Pesticides at Home
From weed and feed for lawns to insect sprays - even bathroom and kitchen sanitizers - many everyday household products contain pesticides. In fact, homeowners use more pesticides per acre than most agricultural areas and are less likely to follow safety precautions required by the pesticide label.
If not handled and used carefully, these chemicals can cause serious problems, such as contaminating water supplies, or even harm people or pets.
Follow these tips to make sure you use pesticides safely.
Use Pesticides Only When Necessary
- Prevent weeds and pests before they become a problem.
- In your yard, select plants that are resistant to insects and diseases.
- Follow recommended watering and maintenance practices to keep lawns and landscapes healthy – this will help prevent pests from getting a foothold.
- Exclude pests from structures by sealing cracks and crevices.
- Remove sources of food, water, and cover for pests. Seal up food containers and sanitize surfaces.
- Decide if controlling the pest is really necessary. Will it cause unacceptable damage if not controlled?
- Use alternative methods of removing pests, such as hoeing and hand pulling weeds, removing insects with a jet of water, or non-chemical rodent traps.
Select the Right Product
- Identify the type of weed, insect, or other pest that is causing the problem. Your local Cooperative Extension Service can assist you in identification of pests and plant diseases and can recommend treatments.
- Read pesticide labels to select the most effective product for the job. Use only products that are labeled for your specific problem, including the type of pest you wish to control and the site you wish to use the pesticide on.
- Buy only the amount of pesticide you need for the current problem.
Read and Follow the Label: It's the law
- The label contains important safety information. Read the entire label carefully before opening the pesticide container.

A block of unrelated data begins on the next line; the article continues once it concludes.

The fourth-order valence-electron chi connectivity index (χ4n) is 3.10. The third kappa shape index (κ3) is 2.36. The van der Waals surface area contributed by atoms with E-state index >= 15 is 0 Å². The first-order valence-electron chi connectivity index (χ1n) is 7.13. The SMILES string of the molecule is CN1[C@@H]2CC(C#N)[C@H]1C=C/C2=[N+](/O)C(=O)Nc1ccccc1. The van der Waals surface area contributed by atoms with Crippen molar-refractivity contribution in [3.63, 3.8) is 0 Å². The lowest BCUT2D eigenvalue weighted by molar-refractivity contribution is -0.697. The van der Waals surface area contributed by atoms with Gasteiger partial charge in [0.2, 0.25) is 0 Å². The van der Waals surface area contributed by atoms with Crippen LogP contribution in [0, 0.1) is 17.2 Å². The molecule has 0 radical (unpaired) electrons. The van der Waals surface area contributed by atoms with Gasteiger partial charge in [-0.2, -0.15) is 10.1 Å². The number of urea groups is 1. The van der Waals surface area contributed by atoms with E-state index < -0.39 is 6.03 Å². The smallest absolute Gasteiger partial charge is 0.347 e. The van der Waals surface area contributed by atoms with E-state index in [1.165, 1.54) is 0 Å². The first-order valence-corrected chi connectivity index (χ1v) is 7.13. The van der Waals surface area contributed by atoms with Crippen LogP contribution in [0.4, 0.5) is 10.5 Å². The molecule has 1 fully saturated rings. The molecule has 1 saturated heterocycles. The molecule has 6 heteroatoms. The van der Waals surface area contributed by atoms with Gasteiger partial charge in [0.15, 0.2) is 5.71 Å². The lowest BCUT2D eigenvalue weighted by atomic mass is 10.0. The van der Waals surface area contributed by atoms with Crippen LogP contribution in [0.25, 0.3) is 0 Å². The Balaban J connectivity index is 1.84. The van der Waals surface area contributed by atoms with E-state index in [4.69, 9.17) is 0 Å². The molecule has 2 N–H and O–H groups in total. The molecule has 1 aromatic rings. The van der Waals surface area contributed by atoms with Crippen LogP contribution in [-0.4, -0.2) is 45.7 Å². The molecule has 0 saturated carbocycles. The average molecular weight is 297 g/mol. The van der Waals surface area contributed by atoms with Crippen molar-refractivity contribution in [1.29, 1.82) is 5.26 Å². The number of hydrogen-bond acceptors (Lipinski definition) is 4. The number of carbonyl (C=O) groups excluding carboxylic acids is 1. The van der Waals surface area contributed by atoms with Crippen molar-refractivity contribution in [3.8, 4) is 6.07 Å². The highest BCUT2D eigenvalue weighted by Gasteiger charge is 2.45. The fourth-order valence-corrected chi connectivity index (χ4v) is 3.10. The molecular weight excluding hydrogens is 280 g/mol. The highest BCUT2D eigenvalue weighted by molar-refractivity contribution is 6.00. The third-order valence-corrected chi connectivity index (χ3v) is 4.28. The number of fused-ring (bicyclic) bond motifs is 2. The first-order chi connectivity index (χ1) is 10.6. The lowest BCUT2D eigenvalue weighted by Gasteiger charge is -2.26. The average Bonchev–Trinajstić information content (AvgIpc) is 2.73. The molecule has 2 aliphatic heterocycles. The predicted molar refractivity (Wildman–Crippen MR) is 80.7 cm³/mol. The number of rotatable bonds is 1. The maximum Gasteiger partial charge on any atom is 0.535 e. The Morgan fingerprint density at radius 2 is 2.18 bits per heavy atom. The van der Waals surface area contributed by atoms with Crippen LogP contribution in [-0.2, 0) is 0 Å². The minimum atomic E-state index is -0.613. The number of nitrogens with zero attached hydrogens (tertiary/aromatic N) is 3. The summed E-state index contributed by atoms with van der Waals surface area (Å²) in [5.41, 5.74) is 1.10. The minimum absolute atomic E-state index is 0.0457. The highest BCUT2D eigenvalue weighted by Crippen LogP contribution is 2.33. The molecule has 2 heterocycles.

- The pesticide label is a legal document. The law requires all users to comply with label instructions.
Apply Pesticides Safely: Use the recommended amount. More is not better!
- Wear all protective clothing and equipment listed on the label. That information is there for a reason – to protect you!
- Use only the amount directed. Measure carefully – homeowners frequently over-apply pesticides.
- Use only under the conditions specified on the label, including location, timing, weather conditions, etc.
- Apply pesticides as spot-treatments rather than applying them over a large area.
- Avoid over-spray or ‘drift’. Make sure the pesticide ends up only where it is needed.
- Clean up any spills immediately. Do not hose a spill down with water. Instead, soak up the spill (kitty litter works well) and dispose of properly.
- Never eat, drink, or smoke while using pesticides. The chemical can easily be transferred from hands to mouth and could cause poisoning.
Properly Store & Dispose of Pesticides
- Store pesticides and chemicals in a secure place where children and pets will not be able to reach them.
- Store pesticides in their original, labeled containers.
- Share remaining pesticides with someone who can use them.
- Do not dump leftover pesticides down the drain! Take leftover pesticides to a local, household hazardous waste collection site.
- Bed Bugs
- Safe and Effective Sanitizers
- National Pesticide Information Center (NPIC)
- A Citizen's Guide to Pest Control and Pesticide Safety (EPA)
- Homeowner Pesticide Information (Clemson University)
- Read and Understand a Pesticide Label (EPA)
- Integrated Pest Management (IPM) - More Effective Pest Control
- Mosquito Control (EPA)
- UAF Cooperative Extension Service (pest identification, pesticide recommendations)